Happy New Year! After an incredible year of employment law change in 2013, what does 2014 hold for HR and business? We look into our 2014 crystal ball...
Already, from 1st January, we have seen a cap on banker's bonuses. However, the major proposed change is the introduction of new TUPE Regulations on 31 January 2014. The most significant changes proposed are:
- The rules on service provision changes will remain, but new legislation will clarify that for there to be a TUPE service provision change the activities carried on after the change in service provision must be "fundamentally" the same as those carried on before it.
- The requirement to provide employee liability information will remain, but the information will have to be given 28 days before the transfer, rather than the current 14 days.
- A change of workplace location following a transfer will expressly be an economical, technical or organisational (ETO) reason for dismissal. This means genuine place of work redundancies won't be automatically unfair.
In April, we expect discrimination questionnaires will be abolished. Also from April, a new mandatory pre-claim Acas conciliation scheme will be introduced. Under this new scheme claimants will have to submit details of their dispute to Acas before issuing a claim in an employment tribunal. Pre-claim early conciliation will last for one month. If conciliation is refused by either party, or is unsuccessful, the claimant will be able to go ahead and present their claim to the employment tribunal. If the parties enter into early conciliation, this will 'stop the clock' on the limitation period to present the claim to the employment tribunal.
April will also see financial penalties for losing employers introduced into the employment tribunal. A losing respondent could be ordered to pay between £100 and £5,000 as a penalty for the way it has conducted itself in the litigation. This will apply to any case. The penalty will be reduced by 50 per cent if it is paid within 21 days. However, the levy of a financial penalty will be at the tribunal's discretion; it will not be automatic.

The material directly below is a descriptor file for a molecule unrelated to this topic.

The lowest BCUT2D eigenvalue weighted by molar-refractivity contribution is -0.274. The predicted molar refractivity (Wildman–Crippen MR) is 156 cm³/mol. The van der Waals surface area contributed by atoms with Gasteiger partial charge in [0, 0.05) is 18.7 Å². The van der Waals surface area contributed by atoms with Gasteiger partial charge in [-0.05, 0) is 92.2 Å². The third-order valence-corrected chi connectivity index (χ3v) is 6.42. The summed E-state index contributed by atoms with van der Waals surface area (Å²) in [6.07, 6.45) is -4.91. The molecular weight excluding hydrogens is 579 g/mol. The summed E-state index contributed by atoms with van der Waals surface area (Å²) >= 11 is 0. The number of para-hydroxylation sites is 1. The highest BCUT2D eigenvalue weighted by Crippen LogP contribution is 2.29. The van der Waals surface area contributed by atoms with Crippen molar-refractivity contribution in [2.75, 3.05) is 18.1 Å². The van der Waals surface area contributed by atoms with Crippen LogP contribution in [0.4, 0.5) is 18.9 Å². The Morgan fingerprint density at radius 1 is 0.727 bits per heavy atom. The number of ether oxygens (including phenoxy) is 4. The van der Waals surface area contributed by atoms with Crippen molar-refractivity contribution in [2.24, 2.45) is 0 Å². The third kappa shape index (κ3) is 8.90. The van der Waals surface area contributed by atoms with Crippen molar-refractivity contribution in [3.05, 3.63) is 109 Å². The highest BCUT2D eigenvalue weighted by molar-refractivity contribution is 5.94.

April could also possibly bring changes to the right to request flexible working. The right to request flexible working could be extended to all employees with 26 weeks' service, rather than just those employees who qualify as parents or carers. Employers will also no longer be required to follow the statutory procedure regarding flexible working requests, and must instead consider all requests reasonably. A new approach to sickness absence management could also be introduced in April. Following a major review of workplace sickness absence, the government will introduce a new Health and Work Advisory and Assessment Service which will provide state-funded occupational health assessments and case management support for employees with complex needs to facilitate their return to work. April will also see the yearly reviews of statutory pay (maternity etc) and also for the first time in April, a review of the overall unfair dismissal compensation cap (usually 1st February)
In October, we expect employment tribunals will have the power to order equal pay audits where an employer is found guilty of gender pay discrimination. October will also see a review of National Minimum Wage Rates as well as new legislation outlawing caste discrimination. There is also an expected repeal of employment tribunal powers to make wider reviews in discrimination cases.
Phew – this is a whistle stop run through of the expected changes to legislation this year. It is certainly going to be busy. We will continue to update our readers on all the changes in more detail once we have information from government.
Consistent with our policy when giving comment and advice on a non-specific basis, we cannot assume legal responsibility for the accuracy of any particular statement. In the case of specific problems we recommend that professional advice be sought.